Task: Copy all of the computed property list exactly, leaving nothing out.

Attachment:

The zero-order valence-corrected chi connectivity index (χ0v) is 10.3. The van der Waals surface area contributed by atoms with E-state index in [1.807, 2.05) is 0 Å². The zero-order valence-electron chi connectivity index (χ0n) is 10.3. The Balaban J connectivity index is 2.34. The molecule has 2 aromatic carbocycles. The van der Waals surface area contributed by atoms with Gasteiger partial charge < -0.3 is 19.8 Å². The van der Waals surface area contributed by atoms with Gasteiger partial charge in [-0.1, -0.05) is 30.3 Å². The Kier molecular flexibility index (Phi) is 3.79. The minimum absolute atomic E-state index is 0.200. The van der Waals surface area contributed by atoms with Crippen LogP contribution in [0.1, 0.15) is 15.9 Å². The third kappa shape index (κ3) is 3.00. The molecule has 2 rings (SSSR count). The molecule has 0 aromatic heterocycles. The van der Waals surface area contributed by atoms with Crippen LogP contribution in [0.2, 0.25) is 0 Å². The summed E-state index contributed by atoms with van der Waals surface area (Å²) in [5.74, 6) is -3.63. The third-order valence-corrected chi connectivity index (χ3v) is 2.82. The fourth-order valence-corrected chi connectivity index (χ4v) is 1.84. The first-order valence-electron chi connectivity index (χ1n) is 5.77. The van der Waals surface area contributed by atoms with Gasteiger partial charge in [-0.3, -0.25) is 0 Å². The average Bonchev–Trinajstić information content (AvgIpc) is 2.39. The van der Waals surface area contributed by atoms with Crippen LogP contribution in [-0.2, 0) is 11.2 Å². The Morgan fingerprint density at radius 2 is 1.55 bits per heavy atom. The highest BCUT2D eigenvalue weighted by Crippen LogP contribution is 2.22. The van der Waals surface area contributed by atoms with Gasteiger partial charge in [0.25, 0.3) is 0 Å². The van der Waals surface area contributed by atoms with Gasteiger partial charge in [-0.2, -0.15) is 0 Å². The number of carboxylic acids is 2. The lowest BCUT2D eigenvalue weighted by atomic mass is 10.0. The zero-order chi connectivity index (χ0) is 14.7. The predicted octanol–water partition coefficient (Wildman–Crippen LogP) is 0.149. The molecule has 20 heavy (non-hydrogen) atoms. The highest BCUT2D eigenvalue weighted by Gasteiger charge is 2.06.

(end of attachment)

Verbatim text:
The zero-order valence-corrected chi connectivity index (χ0v) is 10.3. The van der Waals surface area contributed by atoms with E-state index in [1.807, 2.05) is 0 Å². The zero-order valence-electron chi connectivity index (χ0n) is 10.3. The Balaban J connectivity index is 2.34. The molecule has 2 aromatic carbocycles. The van der Waals surface area contributed by atoms with Gasteiger partial charge < -0.3 is 19.8 Å². The van der Waals surface area contributed by atoms with Gasteiger partial charge in [-0.1, -0.05) is 30.3 Å². The Kier molecular flexibility index (Phi) is 3.79. The minimum absolute atomic E-state index is 0.200. The van der Waals surface area contributed by atoms with Crippen LogP contribution in [0.1, 0.15) is 15.9 Å². The third kappa shape index (κ3) is 3.00. The molecule has 2 rings (SSSR count). The molecule has 0 aromatic heterocycles. The van der Waals surface area contributed by atoms with Crippen LogP contribution in [0.2, 0.25) is 0 Å². The summed E-state index contributed by atoms with van der Waals surface area (Å²) in [5.74, 6) is -3.63. The third-order valence-corrected chi connectivity index (χ3v) is 2.82. The fourth-order valence-corrected chi connectivity index (χ4v) is 1.84. The first-order valence-electron chi connectivity index (χ1n) is 5.77. The van der Waals surface area contributed by atoms with Gasteiger partial charge in [-0.3, -0.25) is 0 Å². The average Bonchev–Trinajstić information content (AvgIpc) is 2.39. The van der Waals surface area contributed by atoms with Crippen LogP contribution in [-0.2, 0) is 11.2 Å². The Morgan fingerprint density at radius 2 is 1.55 bits per heavy atom. The highest BCUT2D eigenvalue weighted by Crippen LogP contribution is 2.22. The van der Waals surface area contributed by atoms with Gasteiger partial charge in [0.25, 0.3) is 0 Å². The van der Waals surface area contributed by atoms with Gasteiger partial charge in [-0.2, -0.15) is 0 Å². The number of carboxylic acids is 2. The lowest BCUT2D eigenvalue weighted by atomic mass is 10.0. The zero-order chi connectivity index (χ0) is 14.7. The predicted octanol–water partition coefficient (Wildman–Crippen LogP) is 0.149. The molecule has 20 heavy (non-hydrogen) atoms. The highest BCUT2D eigenvalue weighted by Gasteiger charge is 2.06.